Marjorie Agosin writes of a beloved childhood nanny: ""Since I was Jewish she baptized me with holy water brought forth from the fonts of nearby churches. She told me to stay very still so I wouldn't sprout horns. . . . I was somewhere between taciturn and happy gazing into the mirror as if approaching the edge of a cliff . . . and I watched myself in the deep, transparent veil of this night of all nights."" Many of the themes expressed in this vignette-cultural dissonance, family, and community-are poetically intertwined throughout The Alphabet in My Hands. Agosin takes us on a personal journey of discovery that is as much internal reflection as an exodus across continents and decades.
Agosin's childhood and early adolescence were spent with her Jewish family in Chile. While her family raised her to regard her Jewish heritage with loving awareness, they also participated in the dominant Catholic culture-an aunt organized Easter egg hunts and her mother admired the beauty of Chile's Catholic churches. The young Agosin became keenly aware of her dual identity in her country, both as a participant and an outsider.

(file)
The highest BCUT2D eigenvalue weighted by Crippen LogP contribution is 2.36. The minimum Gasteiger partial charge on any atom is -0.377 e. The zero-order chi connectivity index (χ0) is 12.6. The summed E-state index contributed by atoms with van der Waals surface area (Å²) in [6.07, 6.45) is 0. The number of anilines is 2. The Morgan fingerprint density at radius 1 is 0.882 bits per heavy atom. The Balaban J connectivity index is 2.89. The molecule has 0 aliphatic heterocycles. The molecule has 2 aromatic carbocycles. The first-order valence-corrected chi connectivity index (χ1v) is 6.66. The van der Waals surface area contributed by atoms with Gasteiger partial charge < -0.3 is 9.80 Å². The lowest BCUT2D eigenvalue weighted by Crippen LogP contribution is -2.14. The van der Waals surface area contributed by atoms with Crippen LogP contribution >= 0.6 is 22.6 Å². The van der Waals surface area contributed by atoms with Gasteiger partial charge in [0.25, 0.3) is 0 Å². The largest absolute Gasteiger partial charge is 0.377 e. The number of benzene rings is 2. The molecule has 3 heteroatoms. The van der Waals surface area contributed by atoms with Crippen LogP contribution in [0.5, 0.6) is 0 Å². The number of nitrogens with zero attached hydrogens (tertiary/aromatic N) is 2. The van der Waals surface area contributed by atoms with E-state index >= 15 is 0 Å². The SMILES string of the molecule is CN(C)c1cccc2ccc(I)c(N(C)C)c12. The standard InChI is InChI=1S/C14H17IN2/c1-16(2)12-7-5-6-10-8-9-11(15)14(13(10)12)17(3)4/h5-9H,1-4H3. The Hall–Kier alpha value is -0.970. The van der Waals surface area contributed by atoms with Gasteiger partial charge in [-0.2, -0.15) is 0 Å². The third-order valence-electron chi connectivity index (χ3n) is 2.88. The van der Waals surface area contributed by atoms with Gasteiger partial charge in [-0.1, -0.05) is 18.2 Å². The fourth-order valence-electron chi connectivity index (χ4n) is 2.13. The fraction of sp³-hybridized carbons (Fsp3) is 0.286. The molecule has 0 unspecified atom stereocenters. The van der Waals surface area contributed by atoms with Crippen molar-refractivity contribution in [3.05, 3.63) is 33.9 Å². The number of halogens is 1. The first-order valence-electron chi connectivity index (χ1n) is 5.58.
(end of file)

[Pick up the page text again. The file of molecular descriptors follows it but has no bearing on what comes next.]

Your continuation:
The second half of The Alphabet in My Hands recounts the events that forced her family to emigrate to America: the overthrow of Salvador Allende by General Augusto Pinochet. Agosin writes of her new life in Athens, Georgia, of the sudden loss of all that was familiar. Ostracized as an emigrant-a ""non-white"" with a strange foreign accent-her high school years were made even more painful by the news from Chile: prisoners taken and classmates disappearing or shot.
Years later, Agosin goes back to Chile and she travels there with her own children. As she stares down at her old homeland from the plane, she writes: ""Why do I love this place that forced us into exile, that punished my father for being a Jew?"" And in the final chapter of The Alphabet in My Hands, this award-winning poet addresses two important topics: her current residence in New England and the central role of writing and literature in her life.
MARJORIE AGOS???N recently was honored with a United Nations Leadership Award for Human Rights. A professor of Spanish at Wellesley College, she has written many books of poetry and fiction. Her latest book is A Map of Hope: Women's Writing on Human Rights (Rutgers University Press).